Project Bookmarks vs Import as Alias

Hi,

[newbie alert]

If I want to reduce project size by using aliases instead of full importing, it seems that Scrivener offers me Import as Alias and also Project Bookmarks,

The first goes into the research folder; the second via inspector or bookmark button.

Is there any difference between these two? Why one or the other?

I am thinking of hundreds of pdf files of books that I wish to write about, and what is the best way to use Scrivener for this.

Thanks,
tim

I guess this is just a personal preference. I’d try both with a sample set. Try using the imported aliases and then switch to using the project bookmarks and see which one suits you best. My preference for PDFs is usually to use bookmarks, since now we can expand the inspector to a very large degree (assuming you’ve got the screen width to support it). The extra-large inspector makes it possible to read a standard pdf in the inspector, effectively giving you a 3rd editor pane (or a 5th, if you count copyholders) if your screen is big enough.

I’d also like to know what the intended difference is. Given that Keith is the sole developer and his time is understandably stretched thin, it seems odd that he would spend time duplicating existing functionality.

Well, I can’t speak to all the intended differences, but I can point to some actual, demonstrable differences between documents imported as aliases and project bookmarks to external documents.

  1. Aliases appear in the binder; bookmarks to external docs don’t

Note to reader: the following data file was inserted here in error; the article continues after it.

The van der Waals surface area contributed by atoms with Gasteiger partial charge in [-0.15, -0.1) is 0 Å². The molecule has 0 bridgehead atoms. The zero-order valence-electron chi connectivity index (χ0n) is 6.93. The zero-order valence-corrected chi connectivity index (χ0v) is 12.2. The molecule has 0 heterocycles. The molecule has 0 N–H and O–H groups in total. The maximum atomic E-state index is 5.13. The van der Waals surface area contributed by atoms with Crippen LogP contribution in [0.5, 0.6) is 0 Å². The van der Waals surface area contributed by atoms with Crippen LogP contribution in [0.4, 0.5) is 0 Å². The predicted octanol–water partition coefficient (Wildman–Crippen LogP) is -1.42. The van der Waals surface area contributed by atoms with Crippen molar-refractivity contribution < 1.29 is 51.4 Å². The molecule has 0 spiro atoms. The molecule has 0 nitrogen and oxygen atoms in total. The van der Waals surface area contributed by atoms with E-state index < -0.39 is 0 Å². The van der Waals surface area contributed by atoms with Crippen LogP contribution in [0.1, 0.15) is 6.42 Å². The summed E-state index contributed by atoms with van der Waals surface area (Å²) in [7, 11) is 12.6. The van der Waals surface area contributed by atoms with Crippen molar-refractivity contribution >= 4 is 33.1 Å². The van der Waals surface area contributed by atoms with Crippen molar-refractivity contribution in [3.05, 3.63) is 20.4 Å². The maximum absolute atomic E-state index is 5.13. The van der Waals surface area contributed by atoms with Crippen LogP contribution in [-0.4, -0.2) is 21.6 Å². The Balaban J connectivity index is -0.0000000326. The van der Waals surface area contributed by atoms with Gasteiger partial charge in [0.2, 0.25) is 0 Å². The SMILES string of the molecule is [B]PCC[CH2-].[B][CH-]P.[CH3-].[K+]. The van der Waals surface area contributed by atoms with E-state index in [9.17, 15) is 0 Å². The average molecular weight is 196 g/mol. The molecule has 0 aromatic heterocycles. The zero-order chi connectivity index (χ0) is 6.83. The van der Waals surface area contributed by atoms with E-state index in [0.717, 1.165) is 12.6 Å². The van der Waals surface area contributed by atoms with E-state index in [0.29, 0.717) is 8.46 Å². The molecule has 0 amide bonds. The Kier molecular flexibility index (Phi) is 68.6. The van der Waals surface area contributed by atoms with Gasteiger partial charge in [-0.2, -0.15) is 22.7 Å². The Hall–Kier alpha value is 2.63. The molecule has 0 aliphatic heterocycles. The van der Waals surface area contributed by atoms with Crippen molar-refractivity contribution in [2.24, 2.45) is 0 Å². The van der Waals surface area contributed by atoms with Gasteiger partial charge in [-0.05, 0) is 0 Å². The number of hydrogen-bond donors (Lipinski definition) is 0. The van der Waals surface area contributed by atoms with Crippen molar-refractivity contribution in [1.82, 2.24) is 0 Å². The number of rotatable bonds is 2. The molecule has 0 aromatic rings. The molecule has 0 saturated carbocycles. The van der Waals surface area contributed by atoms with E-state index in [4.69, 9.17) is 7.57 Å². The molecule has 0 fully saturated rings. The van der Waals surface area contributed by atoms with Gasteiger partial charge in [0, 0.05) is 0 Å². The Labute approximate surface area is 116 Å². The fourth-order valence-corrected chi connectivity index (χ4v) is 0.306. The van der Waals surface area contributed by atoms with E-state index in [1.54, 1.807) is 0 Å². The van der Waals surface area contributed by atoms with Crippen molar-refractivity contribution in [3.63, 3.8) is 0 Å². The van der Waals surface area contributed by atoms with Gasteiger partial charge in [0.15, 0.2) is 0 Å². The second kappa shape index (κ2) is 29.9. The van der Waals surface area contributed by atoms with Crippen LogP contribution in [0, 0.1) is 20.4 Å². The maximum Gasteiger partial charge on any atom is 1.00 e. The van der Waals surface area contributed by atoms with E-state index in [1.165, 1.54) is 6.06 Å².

2. Aliases automatically load into the editor, if the document type is supported by Scrivener; bookmarked documents automatically load to the inspector window if the document type is supported.
  3. Aliases gain all metadata that other documents do, such as synopses, document notes, document bookmarks, the project’s custom metadata fields, etc…; bookmarks get none of that.

I think the OP and I both meant functional differences. I’m quite able to see that they appear on different sides of the screen…

Were you aware point c? I’d consider that a functional difference well worth the effort of implementing both features.

Also, it’s not readily apparent that the inspector gives you a functional editor pane (for text documents, you can modify the contents there directly), and in the past, the inspector wouldn’t expand nearly as far as it can now. Without experimentation, I wouldn’t have realized that I could make it nearly half the size of my screen if I hide the binder and make my editors slim enough.

In general, I, and many of the posters here who volunteer our time do not assume that everything about a feature of scrivener is obvious. There are use cases that I discover here on the forums, and I’ve used Scrivener on my Macs since v1 and participated in the beta. If it’s obvious to you, then you can simply ignore the extraneous information… There’s no need to dismiss someone’s efforts on behalf of everyone else reading the thread, especially when the first poster started the thread with “[newbie alert]”.

There’s no need to be snarky. The difference between the Inspector pane and the Binder is much more significant than their relative locations on the screen. As rdale explains, the Binder brings with it quite a bit of added functionality.

Katherine

There’s no need for condescending replies. OP and I are asking something legitimate.

If importing files as aliases into the Binder brings with it quite a bit of added functionality, then can you see how, for the user, given that the functional use of project bookmarks is already covered by aliases in the Binder as you state, then the intended added functionality of project bookmarks is a bit of a head-scratcher? What you’ve described is a Venn diagram of two concentric circles.